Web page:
Spain’s Former King Juan Carlos Leaves Spain: Alleged Corruption Overshadows His Reign And Threatens His Son Felipe’s

King Juan Carlos ensures he doesn't make his son's role difficult

The King Emeritus of Spain—Juan Carlos I— is leaving the country to live in another, unspecified, country amid a financial scandal. Juan Carlos has communicated his decision to his son Felipe VI through a letter that was made official by the Royal House.

The former king, in the communication, says he made the decision against the backdrop of “public repercussions of certain episodes of my past private life”. He adds he wants to ensure he doesn’t make his son’s role difficult, pointing that “my legacy and my own dignity, demand that it should be so”.

He did not say which country he will be moving to, but it is rumoured that he might go to the Dominican Republic, where he would be taken in by the Fanjul family, one of the richest and most influential in the country.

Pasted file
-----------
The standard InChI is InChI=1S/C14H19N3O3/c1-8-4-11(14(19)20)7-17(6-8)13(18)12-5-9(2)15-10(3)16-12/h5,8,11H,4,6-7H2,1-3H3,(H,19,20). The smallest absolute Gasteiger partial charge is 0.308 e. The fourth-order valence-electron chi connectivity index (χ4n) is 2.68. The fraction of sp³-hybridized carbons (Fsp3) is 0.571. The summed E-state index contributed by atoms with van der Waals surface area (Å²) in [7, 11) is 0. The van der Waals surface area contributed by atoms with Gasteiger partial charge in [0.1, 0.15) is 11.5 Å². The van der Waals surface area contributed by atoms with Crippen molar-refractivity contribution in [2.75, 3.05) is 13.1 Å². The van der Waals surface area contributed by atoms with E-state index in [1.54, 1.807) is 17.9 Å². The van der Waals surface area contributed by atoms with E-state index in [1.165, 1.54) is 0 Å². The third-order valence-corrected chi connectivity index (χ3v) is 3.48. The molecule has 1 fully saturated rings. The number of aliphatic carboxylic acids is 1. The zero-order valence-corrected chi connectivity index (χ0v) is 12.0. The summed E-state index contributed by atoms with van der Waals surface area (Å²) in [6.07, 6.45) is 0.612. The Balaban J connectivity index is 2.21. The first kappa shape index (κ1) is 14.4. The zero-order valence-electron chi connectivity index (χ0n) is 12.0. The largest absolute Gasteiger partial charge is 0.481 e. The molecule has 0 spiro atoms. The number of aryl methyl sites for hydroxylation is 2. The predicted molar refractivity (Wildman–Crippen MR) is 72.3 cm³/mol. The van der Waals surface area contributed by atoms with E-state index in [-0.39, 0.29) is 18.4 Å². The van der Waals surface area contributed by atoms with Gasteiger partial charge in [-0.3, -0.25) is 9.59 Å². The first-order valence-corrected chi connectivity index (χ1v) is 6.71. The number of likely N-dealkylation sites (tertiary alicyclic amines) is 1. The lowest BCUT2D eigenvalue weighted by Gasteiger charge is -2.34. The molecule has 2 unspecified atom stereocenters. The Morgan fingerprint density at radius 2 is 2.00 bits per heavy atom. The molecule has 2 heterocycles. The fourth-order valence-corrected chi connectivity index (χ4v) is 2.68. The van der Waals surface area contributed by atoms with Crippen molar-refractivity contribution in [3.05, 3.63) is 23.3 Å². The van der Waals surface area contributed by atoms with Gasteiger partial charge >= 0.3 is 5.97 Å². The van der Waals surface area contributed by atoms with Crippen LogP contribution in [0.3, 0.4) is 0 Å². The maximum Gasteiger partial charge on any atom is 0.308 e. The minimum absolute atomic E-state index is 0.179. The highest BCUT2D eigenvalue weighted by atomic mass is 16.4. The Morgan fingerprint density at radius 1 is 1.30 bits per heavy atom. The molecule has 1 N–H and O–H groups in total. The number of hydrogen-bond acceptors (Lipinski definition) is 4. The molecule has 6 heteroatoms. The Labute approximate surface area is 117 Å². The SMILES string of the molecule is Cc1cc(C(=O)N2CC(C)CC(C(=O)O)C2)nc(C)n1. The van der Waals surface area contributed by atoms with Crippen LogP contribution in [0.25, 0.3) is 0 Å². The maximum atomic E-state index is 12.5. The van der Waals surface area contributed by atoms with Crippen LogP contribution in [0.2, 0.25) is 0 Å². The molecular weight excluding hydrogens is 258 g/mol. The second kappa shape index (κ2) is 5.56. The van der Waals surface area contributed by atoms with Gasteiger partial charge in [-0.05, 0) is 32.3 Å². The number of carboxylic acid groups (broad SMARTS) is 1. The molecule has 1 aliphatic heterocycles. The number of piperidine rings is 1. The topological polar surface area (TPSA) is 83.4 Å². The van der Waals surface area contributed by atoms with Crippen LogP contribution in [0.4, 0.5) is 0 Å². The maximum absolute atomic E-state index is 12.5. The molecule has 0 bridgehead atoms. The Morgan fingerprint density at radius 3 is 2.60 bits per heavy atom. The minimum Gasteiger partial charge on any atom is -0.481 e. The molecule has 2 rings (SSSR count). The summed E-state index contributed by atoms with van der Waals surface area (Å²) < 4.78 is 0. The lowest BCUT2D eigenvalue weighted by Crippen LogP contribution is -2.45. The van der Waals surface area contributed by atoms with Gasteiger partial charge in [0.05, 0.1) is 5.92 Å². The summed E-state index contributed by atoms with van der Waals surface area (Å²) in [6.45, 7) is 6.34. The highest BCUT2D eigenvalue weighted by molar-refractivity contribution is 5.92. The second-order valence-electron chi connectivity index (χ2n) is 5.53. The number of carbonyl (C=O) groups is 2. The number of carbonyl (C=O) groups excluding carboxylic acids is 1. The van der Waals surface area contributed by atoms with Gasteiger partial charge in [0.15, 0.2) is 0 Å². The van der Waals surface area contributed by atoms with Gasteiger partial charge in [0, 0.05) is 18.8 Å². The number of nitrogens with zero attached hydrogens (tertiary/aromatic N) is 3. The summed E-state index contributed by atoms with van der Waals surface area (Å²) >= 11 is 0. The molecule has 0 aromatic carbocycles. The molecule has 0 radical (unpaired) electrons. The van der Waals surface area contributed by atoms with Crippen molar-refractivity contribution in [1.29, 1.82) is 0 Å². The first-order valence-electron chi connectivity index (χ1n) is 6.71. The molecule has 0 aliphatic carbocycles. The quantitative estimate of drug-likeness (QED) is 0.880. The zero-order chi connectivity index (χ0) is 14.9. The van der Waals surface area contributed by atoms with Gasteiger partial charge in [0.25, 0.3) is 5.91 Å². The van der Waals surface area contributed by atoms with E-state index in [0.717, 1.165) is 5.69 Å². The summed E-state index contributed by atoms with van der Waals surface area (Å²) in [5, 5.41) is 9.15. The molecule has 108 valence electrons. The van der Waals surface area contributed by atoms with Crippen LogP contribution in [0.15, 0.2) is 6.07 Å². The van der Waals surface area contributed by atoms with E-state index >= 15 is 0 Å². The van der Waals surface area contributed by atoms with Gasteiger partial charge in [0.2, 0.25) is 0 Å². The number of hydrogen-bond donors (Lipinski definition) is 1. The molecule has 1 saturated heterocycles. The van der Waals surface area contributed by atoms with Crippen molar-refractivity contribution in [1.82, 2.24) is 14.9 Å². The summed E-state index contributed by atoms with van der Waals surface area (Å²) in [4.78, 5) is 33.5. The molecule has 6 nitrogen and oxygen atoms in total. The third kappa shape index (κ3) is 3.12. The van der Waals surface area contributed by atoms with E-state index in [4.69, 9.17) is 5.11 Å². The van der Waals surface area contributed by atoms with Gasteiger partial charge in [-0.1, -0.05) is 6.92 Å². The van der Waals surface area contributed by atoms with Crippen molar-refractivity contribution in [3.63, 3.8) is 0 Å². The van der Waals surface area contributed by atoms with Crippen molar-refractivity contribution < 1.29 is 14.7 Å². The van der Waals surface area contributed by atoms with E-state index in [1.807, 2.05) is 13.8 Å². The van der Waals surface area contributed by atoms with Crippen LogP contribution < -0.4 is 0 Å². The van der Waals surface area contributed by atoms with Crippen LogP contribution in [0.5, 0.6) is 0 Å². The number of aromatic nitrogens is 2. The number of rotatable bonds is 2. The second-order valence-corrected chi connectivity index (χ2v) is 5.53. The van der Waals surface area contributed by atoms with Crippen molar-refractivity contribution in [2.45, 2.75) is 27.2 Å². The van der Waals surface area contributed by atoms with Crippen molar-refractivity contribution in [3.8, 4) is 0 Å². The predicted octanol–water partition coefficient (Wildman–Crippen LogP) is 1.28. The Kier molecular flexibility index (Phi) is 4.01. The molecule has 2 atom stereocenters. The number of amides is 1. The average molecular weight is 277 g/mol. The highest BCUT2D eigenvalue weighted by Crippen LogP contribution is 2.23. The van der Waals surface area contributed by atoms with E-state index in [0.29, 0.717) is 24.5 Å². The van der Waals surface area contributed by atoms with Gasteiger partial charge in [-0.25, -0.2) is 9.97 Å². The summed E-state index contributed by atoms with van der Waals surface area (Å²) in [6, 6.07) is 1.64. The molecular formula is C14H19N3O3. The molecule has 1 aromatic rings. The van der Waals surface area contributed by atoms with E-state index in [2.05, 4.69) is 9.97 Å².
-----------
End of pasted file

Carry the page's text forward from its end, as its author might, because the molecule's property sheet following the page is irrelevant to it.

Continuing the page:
The Spanish Supreme Court is currently investigating Juan Carlos’s alleged role in a deal in which a Spanish consortium got a €6.7 billion contract with Saudi Arabia to build a high-speed train line.

The prosecutor’s investigation into the king has derived from another probe led by the country’s anti-corruption prosecutor over the second phase of a high-speed railway linking the cities of Medina and Mecca in Saudi Arabia – and which was granted to a group of Spanish companies, including the construction firm OHL, in 2011.

In March, Switzerland’s La Tribune de Geneve reported that Spain’s former monarch would have received $US100 million from the late Saudi King Abdullah. The money allegedly originated from a ‘donation’ made in 2007 by the Saudi King, who died in 2015.

From this account, a ‘gift’ payment of 65m euros was later made in 2012 to Juan Carlos’s former mistress, Corinna zu Sayn-Wittgenstein.

In spite of Juan Carlos I ‘s alleged financial irregularities, all the Spanish media have acknowledge the historic importance of the 82-year-old former king as he helped Spain peacefully restore democracy after the death of dictator Francisco Franco in 1975.

“The former king’s disappointing behavior during the last years of his reign must not make anybody forget his contribution to the progress and freedom of all Spaniards,” says latest editorial from  El País on Juan Carlos to leave Spain.